I drove out to the Gorge today hoping some of the stormy skies over the mountain would offer a seldom view of the canyon, despite the fact they were playing out in the opposite direction.


Walking up to the bridge a woman in a bright yellow windbreaker smiled at me and in passing remarked, "it's sort of freaky!" I thought she meant the power of millions of years of erosion until I stepped onto the structure itself and felt the steel tremble each time a large vehicle went by. Somehow I hadn't remembered this from an early morning visit years before, when I was with other people and it would have been more fun to be afraid.

Despite promising myself I would refrain from dipping onto upaved surfaces in a low clearance station wagon unless my life or livelihood depended on it, later in the day I traveled a dirt road surrounded by sage for no other reason than to be surrounded by it in slanted light. The terrain was much tamer than that on the mesa with Mary Beth weeks back, I’m relieved to report, because I had no one but myself to soothe me through the voyage. Early on I saw a middle aged guy walking along the side of the road in a cardigan and casual trousers, which I took as a sign that at least on the surface, the stretch would be well mannered.



On a more random note, I swooned at signage for New Age Beverages hovering over a Topo Chico display, which made me wonder a couple of things. First, does this signify that some part of me truly misses Texas? The only grocery store I'm aware of that refers to cold brew and fermented delights this way is the Fiesta on Wayside in Houston. And second, if mineral water is new age, then what’s left for crystals?

From Carlsbad, I ventured up through Roswell and then back in to Texas to install Soft Targets at the Amarillo Museum of Art.

I had Sunday to play with while in town and went out to Palo Duro canyon, yet learned upon arrival that all of the trails were closed due to half a year’s worth of rainfall soaking the area over the last four days. When the ranger suggested I take a scenic drive I thought about all of the miles I’d already covered and politely declined. On the drive back into town, I saw what I didn’t realize would be one in a herd of horses marking any kind of business you could imagine—bank, Starbucks, funeral home—all in the same staggered pose.


The current AMOA Biennial, Textile + Fiber, opens October 11th and is curated by Alex Unkovic of the Fabric Workshop and Museum.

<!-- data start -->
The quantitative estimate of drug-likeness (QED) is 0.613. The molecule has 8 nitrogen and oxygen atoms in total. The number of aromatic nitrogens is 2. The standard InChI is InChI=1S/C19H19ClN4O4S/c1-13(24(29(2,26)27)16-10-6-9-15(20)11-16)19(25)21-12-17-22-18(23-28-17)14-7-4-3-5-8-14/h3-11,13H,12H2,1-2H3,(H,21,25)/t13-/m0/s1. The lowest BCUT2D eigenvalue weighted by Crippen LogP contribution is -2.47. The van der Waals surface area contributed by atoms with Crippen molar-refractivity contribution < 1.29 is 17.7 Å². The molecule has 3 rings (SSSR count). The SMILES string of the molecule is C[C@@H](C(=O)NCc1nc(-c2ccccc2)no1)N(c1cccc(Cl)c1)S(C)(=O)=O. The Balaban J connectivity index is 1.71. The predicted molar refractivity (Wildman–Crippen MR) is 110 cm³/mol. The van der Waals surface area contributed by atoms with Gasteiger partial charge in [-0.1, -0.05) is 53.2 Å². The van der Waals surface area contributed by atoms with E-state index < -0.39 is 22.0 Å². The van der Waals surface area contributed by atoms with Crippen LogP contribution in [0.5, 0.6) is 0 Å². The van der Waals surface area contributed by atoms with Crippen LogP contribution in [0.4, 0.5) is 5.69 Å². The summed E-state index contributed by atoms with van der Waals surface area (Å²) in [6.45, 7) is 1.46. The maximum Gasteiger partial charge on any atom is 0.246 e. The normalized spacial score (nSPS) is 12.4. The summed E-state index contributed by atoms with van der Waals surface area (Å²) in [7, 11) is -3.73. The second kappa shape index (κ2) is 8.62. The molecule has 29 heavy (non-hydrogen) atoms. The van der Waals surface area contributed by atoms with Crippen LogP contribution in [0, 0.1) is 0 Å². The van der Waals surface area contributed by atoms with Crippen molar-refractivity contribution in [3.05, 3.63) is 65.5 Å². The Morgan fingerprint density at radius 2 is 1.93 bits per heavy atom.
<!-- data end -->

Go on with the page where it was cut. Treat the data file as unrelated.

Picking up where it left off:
Don’t be fooled by this initial install shot—over ninety clusters make up the piece I’m presenting at the museum and I spent the better part of a day on site clustering them into place.

While I was there, it was awesome to see sister Houston artist and friend Claire there in spirit with her contribution, Sprung.



Despite living close enough for a day trip a few times, I never had gone out of the way to the Caverns, something I sought to rectify on this jaunt. Besides the obvious barnacled drip sandcastles and Fraggle Rock episodes, curiously mutated walruses kept coming to mind. As you might imagine, very little justice is done to the big wonder of the space and details with these phone camera snaps.

As I walked back up to the surface against the flow of visitors, someone remarked she assumed I’d gone rogue and left the trail. The climb took about 45 panting minutes—interpreted by the phone as 71 flights of stairs.


I’ve had a thing for El Paso since my time at the Border Art Residency around a decade ago. Finding myself synched with this big cat mural during a recent left me feeling all warm and cosmic. That my lifelong pal Emily captured the glow was icing on the rainbow, considering she inspired this double reunion.

It was fun to wander around with her, visiting some of the spots I’d enjoyed during the handful of times I traveled in from La Union during the residency—the degree to which my homebody nature reigned during that period actually unsettles me a little—but I guess my response to a gorgeous live-work loft space is not to leave it very much. We had a couple of beers at the Tap which is just as red and dark as I remembered and discovered that a baked potato will arrive in a strange and welcome way when you order a plate of tacos al pastor. Not to be content without tacos at every meal, the ones we stumbled upon at Elemi were likely the best things I’ve tasted outside of old Mexico, well worth a taste.


As I white knuckled the station wagon off road, Mary Beth took the pictures. It was the perfect collaboration, since I was doing my best just to stay on two narrow tracks of dried mud. What’s more awesome than this view? A friend like her.

Our mini roadtrip was all the more epic given the fact that this was the first time we’ve gotten to hang out since she moved from Houston to New Mexico early in the year. I’ve loved all of her photos of the countryside, from grandiose landscapes to close-ups of cacti and chamisa and was proud (after the cold sweat had dried) to have been the charioteer for this one.


Also, I had no idea I was actually in need of a golden autumn until the first signs arrived! Of course my initial impulse was to collect every grounded yellow leaf I could find, which very quickly became unmanageable. This was a snapshot aimed for Elisabeth, erstwhile studio mate and friend, because after sharing a workspace, now whenever I see vivid tones of yellow and blue, I think of her canvases instantly. Of course, it got better when the leaves dried out and I had the seldom pleasure of crunching through great heaps of them. Years in the beloved swamps of Houston has conditioned me to associate them with thick wet clumps at best—and the incessant racket of motorized blowers on the other end.